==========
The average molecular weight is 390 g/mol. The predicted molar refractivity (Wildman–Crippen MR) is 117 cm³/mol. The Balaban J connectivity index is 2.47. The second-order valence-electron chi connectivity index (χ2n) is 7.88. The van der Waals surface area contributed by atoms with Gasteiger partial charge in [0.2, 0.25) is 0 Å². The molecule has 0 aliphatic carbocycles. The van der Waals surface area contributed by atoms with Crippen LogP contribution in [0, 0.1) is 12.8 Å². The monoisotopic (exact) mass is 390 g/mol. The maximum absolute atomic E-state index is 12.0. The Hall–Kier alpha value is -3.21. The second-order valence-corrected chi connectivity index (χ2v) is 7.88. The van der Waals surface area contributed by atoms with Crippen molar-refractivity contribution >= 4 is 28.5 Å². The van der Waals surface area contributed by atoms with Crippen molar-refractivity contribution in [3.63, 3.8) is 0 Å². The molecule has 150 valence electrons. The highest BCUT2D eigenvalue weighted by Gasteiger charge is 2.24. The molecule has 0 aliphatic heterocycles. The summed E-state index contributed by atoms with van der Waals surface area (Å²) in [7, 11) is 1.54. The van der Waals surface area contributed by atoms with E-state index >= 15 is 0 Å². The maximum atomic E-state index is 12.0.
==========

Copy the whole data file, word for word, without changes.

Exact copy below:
The average molecular weight is 390 g/mol. The predicted molar refractivity (Wildman–Crippen MR) is 117 cm³/mol. The Balaban J connectivity index is 2.47. The second-order valence-electron chi connectivity index (χ2n) is 7.88. The van der Waals surface area contributed by atoms with Gasteiger partial charge in [0.2, 0.25) is 0 Å². The molecule has 0 aliphatic carbocycles. The van der Waals surface area contributed by atoms with Crippen LogP contribution in [0, 0.1) is 12.8 Å². The monoisotopic (exact) mass is 390 g/mol. The maximum absolute atomic E-state index is 12.0. The Hall–Kier alpha value is -3.21. The second-order valence-corrected chi connectivity index (χ2v) is 7.88. The van der Waals surface area contributed by atoms with Crippen molar-refractivity contribution >= 4 is 28.5 Å². The van der Waals surface area contributed by atoms with Crippen molar-refractivity contribution in [3.63, 3.8) is 0 Å². The molecule has 150 valence electrons. The highest BCUT2D eigenvalue weighted by Gasteiger charge is 2.24. The molecule has 0 aliphatic heterocycles. The summed E-state index contributed by atoms with van der Waals surface area (Å²) in [7, 11) is 1.54. The van der Waals surface area contributed by atoms with E-state index >= 15 is 0 Å². The maximum atomic E-state index is 12.0.